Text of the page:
In the clinical setting, the choice of definitive drug therapy is typically guided by the antimicrobial susceptibility profile of the infecting organism. We evaluated the activity of doripenem and ertapenem against Klebsiella pneumoniae isolates with similar MICs that exhibited KPC-based and non-KPC-based genotypes.Methods
Five doripenem-non-susceptible K. pneumoniae isolates, three producing KPC carbapenemases and two exhibiting porin modifications plus AmpC β-lactamase production, were tested in a neutropenic murine thigh infection model. The ertapenem MIC for all isolates was >32 mg/L. Regimens of 2 g of doripenem every 8 h (4 h infusion) and 1 g of ertapenem every 24 h (0.5 h infusion) simulating human concentration–time profiles were administered 2 h after inoculation. The change in bacterial density was evaluated after 24 h of therapy.Results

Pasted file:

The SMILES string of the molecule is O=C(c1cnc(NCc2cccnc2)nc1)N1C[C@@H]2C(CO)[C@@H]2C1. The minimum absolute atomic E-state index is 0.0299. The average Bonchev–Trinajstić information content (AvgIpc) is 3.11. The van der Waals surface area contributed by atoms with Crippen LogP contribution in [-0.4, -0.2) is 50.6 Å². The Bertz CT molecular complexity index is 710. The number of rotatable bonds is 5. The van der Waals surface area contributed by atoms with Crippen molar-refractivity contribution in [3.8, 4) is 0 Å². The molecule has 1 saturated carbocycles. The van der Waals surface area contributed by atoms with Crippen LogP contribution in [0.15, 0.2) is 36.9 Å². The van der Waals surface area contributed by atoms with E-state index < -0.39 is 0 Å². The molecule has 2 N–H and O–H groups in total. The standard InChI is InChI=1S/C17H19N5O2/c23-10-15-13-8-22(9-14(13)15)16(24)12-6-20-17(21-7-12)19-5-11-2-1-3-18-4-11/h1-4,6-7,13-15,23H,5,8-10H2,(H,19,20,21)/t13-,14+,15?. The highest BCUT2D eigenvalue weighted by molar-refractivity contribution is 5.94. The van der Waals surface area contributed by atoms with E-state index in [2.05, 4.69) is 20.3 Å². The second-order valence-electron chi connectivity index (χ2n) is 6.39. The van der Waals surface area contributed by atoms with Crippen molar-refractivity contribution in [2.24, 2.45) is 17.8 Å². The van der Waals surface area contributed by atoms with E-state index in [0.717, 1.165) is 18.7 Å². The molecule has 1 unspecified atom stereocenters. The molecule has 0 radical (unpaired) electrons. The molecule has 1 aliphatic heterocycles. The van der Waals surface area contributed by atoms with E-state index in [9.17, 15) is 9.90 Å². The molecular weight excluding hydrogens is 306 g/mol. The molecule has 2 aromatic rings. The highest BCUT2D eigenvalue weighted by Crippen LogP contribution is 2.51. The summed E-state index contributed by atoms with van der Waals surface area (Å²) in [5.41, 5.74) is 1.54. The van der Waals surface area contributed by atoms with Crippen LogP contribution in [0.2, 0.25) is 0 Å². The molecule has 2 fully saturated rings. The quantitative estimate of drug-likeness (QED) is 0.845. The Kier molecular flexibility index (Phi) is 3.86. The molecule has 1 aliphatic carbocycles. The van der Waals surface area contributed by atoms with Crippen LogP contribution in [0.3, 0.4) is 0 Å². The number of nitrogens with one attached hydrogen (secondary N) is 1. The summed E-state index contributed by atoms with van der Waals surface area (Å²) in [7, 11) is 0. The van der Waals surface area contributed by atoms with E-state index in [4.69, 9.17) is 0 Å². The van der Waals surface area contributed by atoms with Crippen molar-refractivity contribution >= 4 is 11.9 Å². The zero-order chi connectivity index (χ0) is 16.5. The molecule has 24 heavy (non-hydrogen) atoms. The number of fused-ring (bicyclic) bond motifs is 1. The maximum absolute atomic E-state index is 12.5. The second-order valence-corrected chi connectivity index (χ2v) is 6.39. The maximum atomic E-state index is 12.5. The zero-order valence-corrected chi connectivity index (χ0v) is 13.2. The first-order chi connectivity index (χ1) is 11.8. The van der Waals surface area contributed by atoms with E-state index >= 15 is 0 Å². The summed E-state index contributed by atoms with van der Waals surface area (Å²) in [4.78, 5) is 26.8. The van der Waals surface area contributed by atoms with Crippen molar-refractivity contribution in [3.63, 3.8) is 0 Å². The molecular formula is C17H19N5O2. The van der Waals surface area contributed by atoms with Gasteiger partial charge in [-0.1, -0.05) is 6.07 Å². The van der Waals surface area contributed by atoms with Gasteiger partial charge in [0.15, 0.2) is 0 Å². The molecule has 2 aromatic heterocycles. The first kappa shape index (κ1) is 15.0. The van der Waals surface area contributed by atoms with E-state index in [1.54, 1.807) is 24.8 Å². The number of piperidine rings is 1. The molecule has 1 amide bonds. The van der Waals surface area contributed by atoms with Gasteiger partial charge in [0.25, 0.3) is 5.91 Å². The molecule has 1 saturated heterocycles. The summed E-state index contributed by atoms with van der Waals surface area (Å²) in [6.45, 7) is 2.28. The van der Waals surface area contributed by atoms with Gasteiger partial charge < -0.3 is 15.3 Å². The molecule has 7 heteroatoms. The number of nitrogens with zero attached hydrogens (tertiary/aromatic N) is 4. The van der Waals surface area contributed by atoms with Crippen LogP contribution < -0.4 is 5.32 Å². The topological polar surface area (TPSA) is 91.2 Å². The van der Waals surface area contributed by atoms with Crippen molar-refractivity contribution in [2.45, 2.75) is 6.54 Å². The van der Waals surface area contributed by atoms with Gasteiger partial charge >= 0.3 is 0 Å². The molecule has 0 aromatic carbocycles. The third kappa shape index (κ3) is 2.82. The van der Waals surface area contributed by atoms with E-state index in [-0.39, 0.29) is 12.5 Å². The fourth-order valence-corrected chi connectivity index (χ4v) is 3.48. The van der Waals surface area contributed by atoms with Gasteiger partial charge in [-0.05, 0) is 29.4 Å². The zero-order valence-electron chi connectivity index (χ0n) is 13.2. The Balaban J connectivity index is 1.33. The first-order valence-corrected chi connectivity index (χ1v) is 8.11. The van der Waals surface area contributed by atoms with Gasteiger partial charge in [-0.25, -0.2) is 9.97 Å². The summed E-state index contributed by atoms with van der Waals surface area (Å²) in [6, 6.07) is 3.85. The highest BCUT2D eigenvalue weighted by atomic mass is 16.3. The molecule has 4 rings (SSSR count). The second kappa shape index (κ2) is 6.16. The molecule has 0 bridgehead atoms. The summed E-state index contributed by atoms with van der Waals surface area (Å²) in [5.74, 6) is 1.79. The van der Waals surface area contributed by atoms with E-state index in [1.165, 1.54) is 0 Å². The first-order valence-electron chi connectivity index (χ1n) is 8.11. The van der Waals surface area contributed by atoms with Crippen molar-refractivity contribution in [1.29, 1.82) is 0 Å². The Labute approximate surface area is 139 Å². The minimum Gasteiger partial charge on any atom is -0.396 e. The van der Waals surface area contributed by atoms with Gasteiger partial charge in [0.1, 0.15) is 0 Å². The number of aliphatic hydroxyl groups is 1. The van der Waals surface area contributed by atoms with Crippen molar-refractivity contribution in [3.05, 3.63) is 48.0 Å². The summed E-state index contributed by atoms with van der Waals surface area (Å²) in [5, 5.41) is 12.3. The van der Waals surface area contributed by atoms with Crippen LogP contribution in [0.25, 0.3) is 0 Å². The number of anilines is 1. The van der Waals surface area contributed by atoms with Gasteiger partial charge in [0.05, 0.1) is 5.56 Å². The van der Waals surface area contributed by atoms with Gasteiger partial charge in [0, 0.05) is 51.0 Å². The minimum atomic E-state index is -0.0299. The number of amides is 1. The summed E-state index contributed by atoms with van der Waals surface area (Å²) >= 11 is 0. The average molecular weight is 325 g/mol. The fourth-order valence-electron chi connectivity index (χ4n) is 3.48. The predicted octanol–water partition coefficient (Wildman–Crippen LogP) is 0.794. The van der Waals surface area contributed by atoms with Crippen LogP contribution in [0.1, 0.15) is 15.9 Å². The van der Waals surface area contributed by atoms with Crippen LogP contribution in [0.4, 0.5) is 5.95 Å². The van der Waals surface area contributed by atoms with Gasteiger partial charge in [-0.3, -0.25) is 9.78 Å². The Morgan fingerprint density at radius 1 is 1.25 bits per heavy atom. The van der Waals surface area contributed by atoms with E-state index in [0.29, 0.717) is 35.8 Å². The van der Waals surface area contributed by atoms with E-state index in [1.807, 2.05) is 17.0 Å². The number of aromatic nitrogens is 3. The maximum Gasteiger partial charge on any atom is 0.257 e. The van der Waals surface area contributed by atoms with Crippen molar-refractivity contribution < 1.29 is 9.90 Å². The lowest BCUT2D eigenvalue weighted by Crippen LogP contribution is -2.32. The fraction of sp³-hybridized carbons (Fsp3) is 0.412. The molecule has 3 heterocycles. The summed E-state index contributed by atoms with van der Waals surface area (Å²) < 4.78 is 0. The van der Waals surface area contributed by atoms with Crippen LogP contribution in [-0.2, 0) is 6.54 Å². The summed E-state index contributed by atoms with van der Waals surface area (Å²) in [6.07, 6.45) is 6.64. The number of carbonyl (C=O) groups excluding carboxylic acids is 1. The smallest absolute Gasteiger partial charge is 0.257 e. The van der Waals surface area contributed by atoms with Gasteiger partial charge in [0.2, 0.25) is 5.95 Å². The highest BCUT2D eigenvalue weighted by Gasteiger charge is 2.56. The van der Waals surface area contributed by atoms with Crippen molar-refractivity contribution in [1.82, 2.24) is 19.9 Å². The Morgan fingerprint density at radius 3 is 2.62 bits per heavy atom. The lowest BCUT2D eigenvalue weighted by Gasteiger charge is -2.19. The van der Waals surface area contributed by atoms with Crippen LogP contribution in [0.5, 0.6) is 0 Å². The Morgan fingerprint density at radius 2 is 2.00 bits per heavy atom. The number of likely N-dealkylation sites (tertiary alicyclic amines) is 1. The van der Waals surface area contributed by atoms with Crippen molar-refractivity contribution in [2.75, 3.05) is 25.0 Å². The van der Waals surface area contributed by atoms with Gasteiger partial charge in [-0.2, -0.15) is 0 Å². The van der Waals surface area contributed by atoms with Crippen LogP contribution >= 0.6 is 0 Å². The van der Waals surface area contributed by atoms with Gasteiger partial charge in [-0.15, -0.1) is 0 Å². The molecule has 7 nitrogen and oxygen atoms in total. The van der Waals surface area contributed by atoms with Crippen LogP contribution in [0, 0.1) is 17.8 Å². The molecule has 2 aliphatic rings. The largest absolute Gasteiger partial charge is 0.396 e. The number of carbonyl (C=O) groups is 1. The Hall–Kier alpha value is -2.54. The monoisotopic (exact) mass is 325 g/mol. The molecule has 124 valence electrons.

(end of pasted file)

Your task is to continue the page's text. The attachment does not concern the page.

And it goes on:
Consistent with the observed MICs, treatment with ertapenem resulted in minimal activity against all isolates tested. When comparing the activity of doripenem between the KPC and non-KPC producers with doripenem MICs of 8 mg/L, significantly better activity was noted for the non-KPC producer (P < 0.001). Likewise, when comparing the two KPC-producing isolates with doripenem MICs of 24 mg/L and >32 mg/L with the non-KPC producer with an MIC of 32 mg/L, significantly greater activity was noted for the non-KPC producer (P < 0.001).Conclusions
When doripenem MICs were similar, activity was greater for non-KPC-producing isolates when compared with KPC producers. While the in vitro MIC is typically the sole method utilized to aid in drug selection, these data suggest that the genetic driver behind these MICs may also play a role in predicting in vivo activity.